it unnecessary that they should be placed on record. But a more powerful reason suggests itself, why, supposing the inspired Church to have made use of such a form, it should not be registered by it. It was systematic divinity, and framed into that systematic form to serve a special purpose, and would therefore have been an anomaly in the sacred record. To have recorded it with the apostolic sanction, would have given it the character and authority of Scripture; whereas it was only an illustration of that use which was to be made of Scripture in all ages.

122 It is, indeed, extremely probable, that a How far portion of the Apostles' Creed was formed and sanctioned by the probably apostles, and preserved for a time in the Church solely by tradition, by the

Apostles. on this very account. The current tradition, that its origin was apostolical, is certainly entitled to some credit ; although we may reject with certainty the story of each apostle contributing his quota, and thereby occasioning it to be called a symbolum. Indeed, the internal evidence of a certain portion of it corroborates this view so strongly, that it may be worth while to pause and examine the several clauses, with a view to determine which may, and which may not, be of so early a date.

Bearing in mind, then, the object which such a formula of faith The First must have, let us take the first article, I believe in God, the Father Almighty, Maker of heaven and earth. “ He that cometh unto Heb. xi 6. God,” writes St. Paul, “must believe that he is;' and the same cause which rendered it necessary for the apostle to make prominent this article of belief, no doubt might have occasioned it to be first in an apostolic formula. The whole clause considered together forcibly The Units reminds us, too, of the opening of the book of Genesis, where this of God. supreme and distinct Being is set forth, in opposition to the false notions of the world, as the Creator of Heaven and Earth; of those very things which had furnished the chief objects of idolatry. Perhaps, then, the importance of specifying this great truth may have arisen from the temptations which old prejudice would foster in heathen converts, once more to corrupt religion as did their forefathers. The most ancient Creeds, too, confirm this view, by distinctly marking the unity of God, and thus more strongly cautioning the Christian against polytheism. In those of Irenæus,194 and of Origen,125 it is “one God;” and in Tertullian's “ one or the only God.'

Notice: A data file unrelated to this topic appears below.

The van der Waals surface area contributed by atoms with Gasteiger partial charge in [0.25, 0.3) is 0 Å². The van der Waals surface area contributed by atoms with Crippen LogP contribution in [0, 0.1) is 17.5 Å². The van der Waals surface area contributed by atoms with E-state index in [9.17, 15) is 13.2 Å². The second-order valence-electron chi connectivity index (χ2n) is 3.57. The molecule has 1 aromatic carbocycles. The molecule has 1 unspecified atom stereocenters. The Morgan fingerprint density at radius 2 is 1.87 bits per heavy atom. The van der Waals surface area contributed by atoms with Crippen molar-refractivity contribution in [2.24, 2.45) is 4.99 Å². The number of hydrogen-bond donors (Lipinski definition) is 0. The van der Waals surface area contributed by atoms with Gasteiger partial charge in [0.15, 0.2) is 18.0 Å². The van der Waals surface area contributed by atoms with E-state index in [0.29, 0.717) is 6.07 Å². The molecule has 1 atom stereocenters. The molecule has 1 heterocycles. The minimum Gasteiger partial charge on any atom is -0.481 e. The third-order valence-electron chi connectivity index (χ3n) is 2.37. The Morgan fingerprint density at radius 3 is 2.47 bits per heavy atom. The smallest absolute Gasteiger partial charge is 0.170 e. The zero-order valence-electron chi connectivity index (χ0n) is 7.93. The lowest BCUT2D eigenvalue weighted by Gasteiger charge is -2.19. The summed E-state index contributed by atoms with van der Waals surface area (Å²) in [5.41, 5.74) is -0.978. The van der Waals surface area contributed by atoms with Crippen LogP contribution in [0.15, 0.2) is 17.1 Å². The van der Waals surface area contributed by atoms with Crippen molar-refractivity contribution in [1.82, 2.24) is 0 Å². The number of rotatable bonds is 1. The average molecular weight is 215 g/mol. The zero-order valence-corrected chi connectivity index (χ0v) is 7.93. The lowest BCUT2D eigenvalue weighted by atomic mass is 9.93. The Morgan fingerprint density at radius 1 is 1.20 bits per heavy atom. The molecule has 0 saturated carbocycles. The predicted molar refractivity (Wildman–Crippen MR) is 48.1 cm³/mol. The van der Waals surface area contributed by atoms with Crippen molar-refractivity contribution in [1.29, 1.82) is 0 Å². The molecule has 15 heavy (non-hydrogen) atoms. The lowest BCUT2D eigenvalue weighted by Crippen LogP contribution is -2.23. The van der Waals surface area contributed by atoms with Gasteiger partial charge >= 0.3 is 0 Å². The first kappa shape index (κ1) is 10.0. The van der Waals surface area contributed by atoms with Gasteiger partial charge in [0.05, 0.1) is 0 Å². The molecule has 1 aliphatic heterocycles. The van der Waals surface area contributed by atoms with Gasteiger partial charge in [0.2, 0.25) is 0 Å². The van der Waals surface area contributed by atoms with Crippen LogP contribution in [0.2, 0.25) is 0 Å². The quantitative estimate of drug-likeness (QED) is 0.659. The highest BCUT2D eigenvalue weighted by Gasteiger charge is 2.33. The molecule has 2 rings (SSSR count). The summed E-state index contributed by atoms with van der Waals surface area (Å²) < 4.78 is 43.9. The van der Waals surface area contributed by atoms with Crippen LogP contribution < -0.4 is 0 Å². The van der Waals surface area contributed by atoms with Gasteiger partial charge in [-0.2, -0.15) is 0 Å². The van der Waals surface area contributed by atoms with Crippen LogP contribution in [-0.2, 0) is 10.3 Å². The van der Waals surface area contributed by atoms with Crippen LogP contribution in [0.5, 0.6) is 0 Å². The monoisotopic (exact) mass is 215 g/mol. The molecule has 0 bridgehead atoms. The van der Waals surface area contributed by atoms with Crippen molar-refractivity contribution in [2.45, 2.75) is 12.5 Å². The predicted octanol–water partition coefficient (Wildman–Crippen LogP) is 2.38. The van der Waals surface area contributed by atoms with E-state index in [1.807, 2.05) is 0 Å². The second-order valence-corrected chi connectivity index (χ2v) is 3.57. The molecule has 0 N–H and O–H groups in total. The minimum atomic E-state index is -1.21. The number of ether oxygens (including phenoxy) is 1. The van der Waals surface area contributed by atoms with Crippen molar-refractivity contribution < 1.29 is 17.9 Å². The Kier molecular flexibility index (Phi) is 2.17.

" 126


122 Ουχ, ώς έδοξεν ανθρώπους, συνετέθη τα της τίστεως, αλλ' εκ τάσης γραφής τα ΚΑΙΡΙΩΤΑΤΑ συλλεχθέντα μίαν αναπληρoϊ

τήν της πίστεως διδασκαλίαν. . S. Cyril, Catech. cited by Bishop Pearson in his Exp. of the Creed, Art. I. notes.

123 Jerome alludes to the fact, (Ep. ad Psammachium adversus Err. Johan. Hieros. C. 9.) “In symbolo fidei et spei nostræ, quod ab Apostolis traditum, non scribitur in chartâ et atramento, sed in tabulis cordis carnalibus." Othér allusions of the same kind may easily, per


haps, be met with in the earlier writings
of the Church. Petrus Chrysologus (an
author of the fifth century) frequently
makes use of language such as this:

Hæc fides, hoc sacramentum, non est
committendum chartis, non scribendum
literis,” &c.-Ser. 57. In Symb. Apost.

124 Lib. I. C. 2 and 19.
125 Περί αρχών in Praefat. .

126 “ Unum ” and “unicum.” De
Veland. Virg. C. I. De Præscript. adv.
Hær. C. XIII. Adv. Praxeam, C. II.